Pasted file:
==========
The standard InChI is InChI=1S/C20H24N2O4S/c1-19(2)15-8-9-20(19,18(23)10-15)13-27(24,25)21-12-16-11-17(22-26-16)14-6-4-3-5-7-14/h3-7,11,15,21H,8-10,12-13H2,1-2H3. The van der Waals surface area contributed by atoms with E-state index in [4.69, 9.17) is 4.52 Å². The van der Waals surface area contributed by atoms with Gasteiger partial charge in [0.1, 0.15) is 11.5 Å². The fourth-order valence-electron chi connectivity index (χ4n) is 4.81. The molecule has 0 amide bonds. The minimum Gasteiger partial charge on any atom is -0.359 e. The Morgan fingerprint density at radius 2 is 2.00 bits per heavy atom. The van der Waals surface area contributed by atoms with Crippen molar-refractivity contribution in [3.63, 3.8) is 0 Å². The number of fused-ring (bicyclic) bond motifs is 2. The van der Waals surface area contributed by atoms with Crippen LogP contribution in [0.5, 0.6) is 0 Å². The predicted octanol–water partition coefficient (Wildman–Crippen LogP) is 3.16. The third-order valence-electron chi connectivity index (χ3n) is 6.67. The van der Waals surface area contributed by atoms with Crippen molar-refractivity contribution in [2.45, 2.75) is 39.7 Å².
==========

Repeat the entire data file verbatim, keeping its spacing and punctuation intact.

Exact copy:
The standard InChI is InChI=1S/C20H24N2O4S/c1-19(2)15-8-9-20(19,18(23)10-15)13-27(24,25)21-12-16-11-17(22-26-16)14-6-4-3-5-7-14/h3-7,11,15,21H,8-10,12-13H2,1-2H3. The van der Waals surface area contributed by atoms with E-state index in [4.69, 9.17) is 4.52 Å². The van der Waals surface area contributed by atoms with Gasteiger partial charge in [0.1, 0.15) is 11.5 Å². The fourth-order valence-electron chi connectivity index (χ4n) is 4.81. The molecule has 0 amide bonds. The minimum Gasteiger partial charge on any atom is -0.359 e. The Morgan fingerprint density at radius 2 is 2.00 bits per heavy atom. The van der Waals surface area contributed by atoms with Crippen molar-refractivity contribution in [3.63, 3.8) is 0 Å². The number of fused-ring (bicyclic) bond motifs is 2. The van der Waals surface area contributed by atoms with Crippen LogP contribution in [0.5, 0.6) is 0 Å². The predicted octanol–water partition coefficient (Wildman–Crippen LogP) is 3.16. The third-order valence-electron chi connectivity index (χ3n) is 6.67. The van der Waals surface area contributed by atoms with Crippen molar-refractivity contribution in [2.45, 2.75) is 39.7 Å².